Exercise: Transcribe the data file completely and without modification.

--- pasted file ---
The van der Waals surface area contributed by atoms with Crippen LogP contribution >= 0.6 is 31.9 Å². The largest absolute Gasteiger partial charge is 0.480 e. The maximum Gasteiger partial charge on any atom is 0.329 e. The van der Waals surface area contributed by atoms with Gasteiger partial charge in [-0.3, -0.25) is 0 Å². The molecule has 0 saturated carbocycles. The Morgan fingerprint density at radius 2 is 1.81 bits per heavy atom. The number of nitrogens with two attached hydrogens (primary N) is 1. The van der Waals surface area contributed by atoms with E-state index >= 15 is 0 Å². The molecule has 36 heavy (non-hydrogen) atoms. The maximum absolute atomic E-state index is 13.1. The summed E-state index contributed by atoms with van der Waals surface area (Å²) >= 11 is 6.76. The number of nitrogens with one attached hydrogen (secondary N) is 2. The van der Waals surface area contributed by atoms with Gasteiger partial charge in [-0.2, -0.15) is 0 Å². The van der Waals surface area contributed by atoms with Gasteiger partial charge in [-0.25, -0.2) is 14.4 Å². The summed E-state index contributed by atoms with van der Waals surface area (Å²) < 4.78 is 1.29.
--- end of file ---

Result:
The van der Waals surface area contributed by atoms with Crippen LogP contribution >= 0.6 is 31.9 Å². The largest absolute Gasteiger partial charge is 0.480 e. The maximum Gasteiger partial charge on any atom is 0.329 e. The van der Waals surface area contributed by atoms with Gasteiger partial charge in [-0.3, -0.25) is 0 Å². The molecule has 0 saturated carbocycles. The Morgan fingerprint density at radius 2 is 1.81 bits per heavy atom. The number of nitrogens with two attached hydrogens (primary N) is 1. The van der Waals surface area contributed by atoms with E-state index >= 15 is 0 Å². The molecule has 36 heavy (non-hydrogen) atoms. The maximum absolute atomic E-state index is 13.1. The summed E-state index contributed by atoms with van der Waals surface area (Å²) >= 11 is 6.76. The number of nitrogens with one attached hydrogen (secondary N) is 2. The van der Waals surface area contributed by atoms with Gasteiger partial charge in [-0.2, -0.15) is 0 Å². The van der Waals surface area contributed by atoms with Gasteiger partial charge in [-0.25, -0.2) is 14.4 Å². The summed E-state index contributed by atoms with van der Waals surface area (Å²) < 4.78 is 1.29.